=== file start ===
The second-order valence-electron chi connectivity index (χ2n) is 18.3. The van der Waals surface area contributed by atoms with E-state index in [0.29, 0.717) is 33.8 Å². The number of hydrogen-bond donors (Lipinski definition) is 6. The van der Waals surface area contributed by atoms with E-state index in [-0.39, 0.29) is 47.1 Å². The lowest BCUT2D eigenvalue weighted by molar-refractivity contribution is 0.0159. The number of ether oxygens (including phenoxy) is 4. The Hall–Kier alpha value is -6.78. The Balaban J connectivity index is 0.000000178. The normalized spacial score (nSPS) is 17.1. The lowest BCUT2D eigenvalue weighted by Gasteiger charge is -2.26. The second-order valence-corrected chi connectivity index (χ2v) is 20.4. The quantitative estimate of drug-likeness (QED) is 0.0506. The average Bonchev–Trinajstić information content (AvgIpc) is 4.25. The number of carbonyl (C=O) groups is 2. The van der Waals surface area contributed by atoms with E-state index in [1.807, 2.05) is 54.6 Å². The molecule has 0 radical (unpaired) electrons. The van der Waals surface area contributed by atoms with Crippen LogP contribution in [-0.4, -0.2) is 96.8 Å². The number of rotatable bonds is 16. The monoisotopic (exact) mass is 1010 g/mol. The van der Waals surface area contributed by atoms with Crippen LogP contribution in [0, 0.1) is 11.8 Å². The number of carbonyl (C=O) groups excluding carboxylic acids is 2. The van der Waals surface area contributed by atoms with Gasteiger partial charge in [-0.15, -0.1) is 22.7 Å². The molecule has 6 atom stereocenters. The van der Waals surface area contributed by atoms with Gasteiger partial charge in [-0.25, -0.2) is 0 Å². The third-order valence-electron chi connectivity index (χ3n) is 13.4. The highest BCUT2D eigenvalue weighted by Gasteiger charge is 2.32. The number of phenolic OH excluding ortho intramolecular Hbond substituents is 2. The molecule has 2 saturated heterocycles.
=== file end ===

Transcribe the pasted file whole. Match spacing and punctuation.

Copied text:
The second-order valence-electron chi connectivity index (χ2n) is 18.3. The van der Waals surface area contributed by atoms with E-state index in [0.29, 0.717) is 33.8 Å². The number of hydrogen-bond donors (Lipinski definition) is 6. The van der Waals surface area contributed by atoms with E-state index in [-0.39, 0.29) is 47.1 Å². The lowest BCUT2D eigenvalue weighted by molar-refractivity contribution is 0.0159. The number of ether oxygens (including phenoxy) is 4. The Hall–Kier alpha value is -6.78. The Balaban J connectivity index is 0.000000178. The normalized spacial score (nSPS) is 17.1. The lowest BCUT2D eigenvalue weighted by Gasteiger charge is -2.26. The second-order valence-corrected chi connectivity index (χ2v) is 20.4. The quantitative estimate of drug-likeness (QED) is 0.0506. The average Bonchev–Trinajstić information content (AvgIpc) is 4.25. The number of carbonyl (C=O) groups is 2. The van der Waals surface area contributed by atoms with E-state index in [1.807, 2.05) is 54.6 Å². The molecule has 0 radical (unpaired) electrons. The van der Waals surface area contributed by atoms with Crippen LogP contribution in [-0.4, -0.2) is 96.8 Å². The number of rotatable bonds is 16. The monoisotopic (exact) mass is 1010 g/mol. The van der Waals surface area contributed by atoms with Crippen LogP contribution in [0, 0.1) is 11.8 Å². The number of carbonyl (C=O) groups excluding carboxylic acids is 2. The van der Waals surface area contributed by atoms with Gasteiger partial charge in [-0.15, -0.1) is 22.7 Å². The molecule has 6 atom stereocenters. The van der Waals surface area contributed by atoms with Gasteiger partial charge in [-0.25, -0.2) is 0 Å². The third-order valence-electron chi connectivity index (χ3n) is 13.4. The highest BCUT2D eigenvalue weighted by Gasteiger charge is 2.32. The number of phenolic OH excluding ortho intramolecular Hbond substituents is 2. The molecule has 2 saturated heterocycles.